Media  
comments_image Comments

The Liberal Media Strike Again

Circular debates about liberal bias obscures the broader effects of media consolidation, which promotes pro-business coverage at the expense of diversity.
 
 
Share
 
 
 
 

Until recently, I've secretly applauded the attempts of right-wing ideologues to document "liberal media bias." Tallying up how often Katie Couric lauds Democrats, keeping tabs on "anti-gun" themes in prime-time television -- I can think of no better way to spend Richard Mellon Scaife's easily inherited millions than to employ an army of interns with click counters and remote controls.

With media ownership rapidly being consolidated and increasingly driven by explicitly pro-business, if not actually "conservative," aims, hunting for liberal bias among Survivor clones and the razzle-dazzle soft news of cable networks seemed like a waste of time.

Clearly, I was mistaken.

It turns out that arguing about media bias is pretty much the only argument one can have about media today. Witness the sustained electronic howl that met Tom Daschle's and Al Gore's remarks about the power of particularly right-wing media entities. Daschle makes some not particularly well-thought-out comments connecting high-pitched rhetoric to personal threats, then Gore makes some slightly more coherent observations about the link between Fox News and the GOP, and a thousand op-eds are born.

Never mind that, on a purely factual basis, neither one's comments are very controversial. Daschle has been threatened, but pundits asking Daschle for examples of violent speech were off the mark about the real flaw in Daschle's complaint. The true civil libertarian would be alarmed not by the implication that a journalists' commentary would incite violence, but by the implication that the journalist is responsible for that violence.

As for Gore's assertion that the Washington Times and Fox News hew to the marching orders of the White House's Mayberry Machiavellis (in the memorable phrasing of the very former Bush adviser John Dilulio) -- where is the debatable point in that? Tony Blankley, the Washington Times' opinion editor, has made much of his ties to Republican activists on the Hill, even used them as sources in editorials. And need we remind anyone that John "Let Me Call Florida" Ellis, the head of Fox's election coverage in 2000, is Dubya's cousin?

Even more troubling, if equally apparent, than the White House calling the shots at Fox, is Fox calling the shots at the White House, a matter raised almost tangentially in the Bob Woodward play-by-play, "Bush at War." Woodward reports that in the days after 9/11, Fox chairman Roger Ailes -- who had worked as a media adviser for the president's father -- wrote Bush a note on how to proceed. "The American public would tolerate waiting and would be patient, but only as long as they were convinced that Bush was using the harshest measures possible," Woodward writes, describing Ailes' memo. "Support would dissipate if the public did not see Bush acting harshly."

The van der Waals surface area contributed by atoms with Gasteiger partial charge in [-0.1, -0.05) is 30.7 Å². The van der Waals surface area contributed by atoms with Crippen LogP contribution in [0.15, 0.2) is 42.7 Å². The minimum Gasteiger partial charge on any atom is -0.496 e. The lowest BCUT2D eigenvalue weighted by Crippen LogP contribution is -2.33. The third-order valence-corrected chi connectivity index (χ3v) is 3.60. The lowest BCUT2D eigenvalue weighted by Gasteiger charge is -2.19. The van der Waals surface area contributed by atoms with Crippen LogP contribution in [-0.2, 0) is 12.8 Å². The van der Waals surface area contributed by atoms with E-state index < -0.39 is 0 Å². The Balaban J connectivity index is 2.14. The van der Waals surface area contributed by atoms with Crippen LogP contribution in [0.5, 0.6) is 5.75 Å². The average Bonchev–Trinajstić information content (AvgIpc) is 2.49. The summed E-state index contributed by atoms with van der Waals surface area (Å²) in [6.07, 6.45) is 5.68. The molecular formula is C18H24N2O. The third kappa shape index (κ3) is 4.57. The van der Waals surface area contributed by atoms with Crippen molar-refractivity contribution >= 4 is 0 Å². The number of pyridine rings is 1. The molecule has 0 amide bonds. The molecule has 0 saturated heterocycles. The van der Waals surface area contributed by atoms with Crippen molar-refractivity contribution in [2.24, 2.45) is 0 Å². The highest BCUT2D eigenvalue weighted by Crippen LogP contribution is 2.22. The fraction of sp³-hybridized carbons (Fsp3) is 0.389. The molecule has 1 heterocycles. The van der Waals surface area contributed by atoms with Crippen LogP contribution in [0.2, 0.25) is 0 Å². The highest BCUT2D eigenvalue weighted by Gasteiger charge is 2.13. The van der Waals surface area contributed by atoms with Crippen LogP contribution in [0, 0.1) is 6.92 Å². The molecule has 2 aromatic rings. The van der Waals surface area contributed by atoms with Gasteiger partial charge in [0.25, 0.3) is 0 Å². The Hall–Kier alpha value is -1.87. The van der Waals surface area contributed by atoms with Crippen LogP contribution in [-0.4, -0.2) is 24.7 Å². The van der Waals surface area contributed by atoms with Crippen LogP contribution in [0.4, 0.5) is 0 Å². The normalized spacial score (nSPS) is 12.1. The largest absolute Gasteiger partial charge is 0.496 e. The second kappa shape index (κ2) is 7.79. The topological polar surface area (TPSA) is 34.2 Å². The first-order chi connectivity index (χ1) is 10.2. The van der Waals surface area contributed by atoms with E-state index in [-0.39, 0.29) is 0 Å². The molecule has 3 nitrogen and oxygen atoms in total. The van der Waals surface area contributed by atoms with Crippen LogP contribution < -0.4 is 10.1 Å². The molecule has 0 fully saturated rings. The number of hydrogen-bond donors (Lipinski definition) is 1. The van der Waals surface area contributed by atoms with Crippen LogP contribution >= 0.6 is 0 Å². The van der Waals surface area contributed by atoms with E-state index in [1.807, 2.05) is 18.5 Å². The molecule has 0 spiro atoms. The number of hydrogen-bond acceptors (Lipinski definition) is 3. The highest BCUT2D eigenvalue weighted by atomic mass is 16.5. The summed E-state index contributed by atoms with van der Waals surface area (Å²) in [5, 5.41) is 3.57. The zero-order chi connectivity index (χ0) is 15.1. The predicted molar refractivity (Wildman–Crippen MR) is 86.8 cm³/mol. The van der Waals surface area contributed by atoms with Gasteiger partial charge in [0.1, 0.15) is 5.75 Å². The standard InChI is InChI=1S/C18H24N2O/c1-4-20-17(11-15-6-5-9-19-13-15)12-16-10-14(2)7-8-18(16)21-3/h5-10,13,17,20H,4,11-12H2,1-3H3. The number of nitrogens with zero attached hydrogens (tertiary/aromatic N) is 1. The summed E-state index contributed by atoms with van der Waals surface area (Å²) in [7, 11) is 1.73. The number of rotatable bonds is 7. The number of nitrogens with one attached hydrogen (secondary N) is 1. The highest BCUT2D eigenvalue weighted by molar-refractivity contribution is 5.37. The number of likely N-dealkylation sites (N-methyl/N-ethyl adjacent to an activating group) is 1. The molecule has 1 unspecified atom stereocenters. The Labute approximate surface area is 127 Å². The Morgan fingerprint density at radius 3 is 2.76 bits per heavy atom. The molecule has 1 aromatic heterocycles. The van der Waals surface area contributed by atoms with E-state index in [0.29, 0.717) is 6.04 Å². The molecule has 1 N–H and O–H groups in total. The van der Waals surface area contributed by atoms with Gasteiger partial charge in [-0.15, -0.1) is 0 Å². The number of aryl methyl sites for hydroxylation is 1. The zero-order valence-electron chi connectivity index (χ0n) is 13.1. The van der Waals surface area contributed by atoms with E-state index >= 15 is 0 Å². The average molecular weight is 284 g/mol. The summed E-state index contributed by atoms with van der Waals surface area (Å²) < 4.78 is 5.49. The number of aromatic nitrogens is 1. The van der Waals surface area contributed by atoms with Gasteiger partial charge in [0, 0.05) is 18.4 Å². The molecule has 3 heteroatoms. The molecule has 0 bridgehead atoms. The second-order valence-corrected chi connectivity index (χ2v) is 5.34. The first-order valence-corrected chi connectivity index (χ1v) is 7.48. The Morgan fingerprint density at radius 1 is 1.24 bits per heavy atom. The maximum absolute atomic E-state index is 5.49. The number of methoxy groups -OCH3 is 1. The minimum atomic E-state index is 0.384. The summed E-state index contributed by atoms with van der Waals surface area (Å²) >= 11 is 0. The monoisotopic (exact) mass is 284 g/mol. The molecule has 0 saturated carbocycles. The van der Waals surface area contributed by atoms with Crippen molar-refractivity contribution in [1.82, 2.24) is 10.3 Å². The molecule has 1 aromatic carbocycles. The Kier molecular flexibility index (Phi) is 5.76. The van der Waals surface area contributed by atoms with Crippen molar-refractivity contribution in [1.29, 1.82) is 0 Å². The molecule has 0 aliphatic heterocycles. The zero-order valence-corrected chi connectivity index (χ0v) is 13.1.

But facts never get in the way of a good bias debate. And a really good bias debate can obscure the facts. Carping on left-right tilt, for instance, somehow has become the focus of the Federal Communications Commission in their review of media ownership restrictions. The FCC -- after pressure was put on them by various public interest groups -- recently released the studies that will inform their decision on whether to loosen media consolidation guidelines.

One study takes as its mission to examine the "hypothesis" that fewer owners mean less diversity of opinions. Their examination consisted of looking at the stories produced during the last 15 days of the 2000 presidential campaign of different media outlets (television stations and newspapers) owned by the same corporations. These stories were then coded either "pro-Bush" or "pro-Gore" and totaled and averaged to give what the study's authors called a "slant coefficient." In finding that these different outlets did not produce the exact same ratio of pro-Bush and pro-Gore stories, the authors concluded that "common ownership of a newspaper and a television station in a community does not result in a predictable patter of news coverage and commentary."

Well, it's nice to know that with billions of dollars and an entire free press at stake, the federal government will be basing their opinion on one two-week study of dubious authority. The logical errors contained in the study would keep battalions of Scaife interns busy, were they to turn their attention away from Phil Donahue. That it equated "anti-Bush" and "pro-Gore," as well as "anti-Gore" and "pro-Bush" (which it did) is nothing compared to their de facto equating of Bush and Gore to a real contest or real choice. And there's no room at all on their scorecard for anyone who's not Bush or Gore.

This is the kind of thinking that pervades the FCC. Chairman Michael Powell recently told the New York Times: "Common ownership can lead to more diversity. What does the owner get for having duplicative products? I don't know why you'd want to have two newspapers that say the same thing. I would say, 'Let's make one Democratic, let's make one Republican.' "

That this in itself represents a narrowing of options doesn't seem to have occurred to him.